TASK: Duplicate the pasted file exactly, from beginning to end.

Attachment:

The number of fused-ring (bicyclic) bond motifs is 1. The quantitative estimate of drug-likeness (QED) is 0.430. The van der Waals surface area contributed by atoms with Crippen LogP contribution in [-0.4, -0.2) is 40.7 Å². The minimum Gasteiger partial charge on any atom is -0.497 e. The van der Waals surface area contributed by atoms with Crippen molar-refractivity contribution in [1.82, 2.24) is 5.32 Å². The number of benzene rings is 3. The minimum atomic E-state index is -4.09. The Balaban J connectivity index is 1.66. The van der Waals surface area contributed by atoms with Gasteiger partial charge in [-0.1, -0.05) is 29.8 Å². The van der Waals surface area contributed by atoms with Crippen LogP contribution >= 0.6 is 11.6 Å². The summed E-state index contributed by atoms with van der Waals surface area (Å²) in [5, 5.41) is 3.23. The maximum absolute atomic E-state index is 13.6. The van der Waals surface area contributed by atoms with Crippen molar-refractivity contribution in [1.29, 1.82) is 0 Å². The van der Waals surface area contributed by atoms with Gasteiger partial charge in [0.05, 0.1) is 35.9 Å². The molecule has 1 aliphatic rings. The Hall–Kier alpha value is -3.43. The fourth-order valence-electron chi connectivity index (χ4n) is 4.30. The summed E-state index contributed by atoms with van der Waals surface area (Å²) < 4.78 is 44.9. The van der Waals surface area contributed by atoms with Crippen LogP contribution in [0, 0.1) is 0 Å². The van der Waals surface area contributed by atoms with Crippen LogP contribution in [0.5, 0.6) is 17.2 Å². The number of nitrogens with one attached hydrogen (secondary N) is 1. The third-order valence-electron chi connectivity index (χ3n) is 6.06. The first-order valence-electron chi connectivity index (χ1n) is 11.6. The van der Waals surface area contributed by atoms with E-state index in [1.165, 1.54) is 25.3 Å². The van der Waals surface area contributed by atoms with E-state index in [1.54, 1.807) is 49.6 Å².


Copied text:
The number of fused-ring (bicyclic) bond motifs is 1. The quantitative estimate of drug-likeness (QED) is 0.430. The van der Waals surface area contributed by atoms with Crippen LogP contribution in [-0.4, -0.2) is 40.7 Å². The minimum Gasteiger partial charge on any atom is -0.497 e. The van der Waals surface area contributed by atoms with Crippen molar-refractivity contribution in [1.82, 2.24) is 5.32 Å². The number of benzene rings is 3. The minimum atomic E-state index is -4.09. The Balaban J connectivity index is 1.66. The van der Waals surface area contributed by atoms with Gasteiger partial charge in [-0.1, -0.05) is 29.8 Å². The van der Waals surface area contributed by atoms with Crippen LogP contribution >= 0.6 is 11.6 Å². The summed E-state index contributed by atoms with van der Waals surface area (Å²) in [5, 5.41) is 3.23. The maximum absolute atomic E-state index is 13.6. The van der Waals surface area contributed by atoms with Crippen molar-refractivity contribution in [1.29, 1.82) is 0 Å². The van der Waals surface area contributed by atoms with Gasteiger partial charge in [0.05, 0.1) is 35.9 Å². The molecule has 1 aliphatic rings. The Hall–Kier alpha value is -3.43. The fourth-order valence-electron chi connectivity index (χ4n) is 4.30. The summed E-state index contributed by atoms with van der Waals surface area (Å²) < 4.78 is 44.9. The van der Waals surface area contributed by atoms with Crippen LogP contribution in [0, 0.1) is 0 Å². The van der Waals surface area contributed by atoms with Crippen LogP contribution in [0.5, 0.6) is 17.2 Å². The number of nitrogens with one attached hydrogen (secondary N) is 1. The third-order valence-electron chi connectivity index (χ3n) is 6.06. The first-order valence-electron chi connectivity index (χ1n) is 11.6. The van der Waals surface area contributed by atoms with E-state index in [1.165, 1.54) is 25.3 Å². The van der Waals surface area contributed by atoms with E-state index in [1.54, 1.807) is 49.6 Å².